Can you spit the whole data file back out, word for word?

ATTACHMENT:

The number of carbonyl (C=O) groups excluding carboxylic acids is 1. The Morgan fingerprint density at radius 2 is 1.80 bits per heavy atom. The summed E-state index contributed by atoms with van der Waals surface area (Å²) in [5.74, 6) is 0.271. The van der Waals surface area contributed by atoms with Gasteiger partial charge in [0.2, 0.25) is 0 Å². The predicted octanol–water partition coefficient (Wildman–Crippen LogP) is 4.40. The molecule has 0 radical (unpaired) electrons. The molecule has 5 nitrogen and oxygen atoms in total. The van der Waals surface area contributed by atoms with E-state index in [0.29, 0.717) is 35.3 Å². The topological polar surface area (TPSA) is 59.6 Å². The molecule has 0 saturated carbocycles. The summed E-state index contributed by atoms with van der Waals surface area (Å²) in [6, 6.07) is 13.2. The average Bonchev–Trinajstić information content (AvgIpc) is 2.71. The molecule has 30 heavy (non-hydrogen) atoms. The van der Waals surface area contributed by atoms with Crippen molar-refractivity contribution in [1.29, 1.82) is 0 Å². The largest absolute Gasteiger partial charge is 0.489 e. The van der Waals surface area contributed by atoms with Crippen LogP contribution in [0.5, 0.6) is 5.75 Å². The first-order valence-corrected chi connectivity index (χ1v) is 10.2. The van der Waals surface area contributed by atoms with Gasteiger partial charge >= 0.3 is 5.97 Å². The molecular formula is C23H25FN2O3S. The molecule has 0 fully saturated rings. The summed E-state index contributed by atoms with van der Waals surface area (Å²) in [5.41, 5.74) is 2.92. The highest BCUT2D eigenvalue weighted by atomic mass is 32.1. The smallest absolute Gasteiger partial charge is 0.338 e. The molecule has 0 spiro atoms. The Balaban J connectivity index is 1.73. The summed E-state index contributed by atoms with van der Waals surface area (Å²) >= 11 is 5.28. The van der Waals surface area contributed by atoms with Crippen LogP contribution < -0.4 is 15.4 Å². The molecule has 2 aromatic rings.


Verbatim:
The number of carbonyl (C=O) groups excluding carboxylic acids is 1. The Morgan fingerprint density at radius 2 is 1.80 bits per heavy atom. The summed E-state index contributed by atoms with van der Waals surface area (Å²) in [5.74, 6) is 0.271. The van der Waals surface area contributed by atoms with Gasteiger partial charge in [0.2, 0.25) is 0 Å². The predicted octanol–water partition coefficient (Wildman–Crippen LogP) is 4.40. The molecule has 0 radical (unpaired) electrons. The molecule has 5 nitrogen and oxygen atoms in total. The van der Waals surface area contributed by atoms with E-state index in [0.29, 0.717) is 35.3 Å². The topological polar surface area (TPSA) is 59.6 Å². The molecule has 0 saturated carbocycles. The summed E-state index contributed by atoms with van der Waals surface area (Å²) in [6, 6.07) is 13.2. The average Bonchev–Trinajstić information content (AvgIpc) is 2.71. The molecule has 30 heavy (non-hydrogen) atoms. The van der Waals surface area contributed by atoms with Crippen molar-refractivity contribution in [1.29, 1.82) is 0 Å². The largest absolute Gasteiger partial charge is 0.489 e. The van der Waals surface area contributed by atoms with Crippen LogP contribution in [0.5, 0.6) is 5.75 Å². The first-order valence-corrected chi connectivity index (χ1v) is 10.2. The van der Waals surface area contributed by atoms with Gasteiger partial charge >= 0.3 is 5.97 Å². The molecular formula is C23H25FN2O3S. The molecule has 0 fully saturated rings. The summed E-state index contributed by atoms with van der Waals surface area (Å²) in [5.41, 5.74) is 2.92. The highest BCUT2D eigenvalue weighted by atomic mass is 32.1. The smallest absolute Gasteiger partial charge is 0.338 e. The molecule has 0 spiro atoms. The Balaban J connectivity index is 1.73. The summed E-state index contributed by atoms with van der Waals surface area (Å²) >= 11 is 5.28. The van der Waals surface area contributed by atoms with Crippen LogP contribution < -0.4 is 15.4 Å². The molecule has 2 aromatic rings.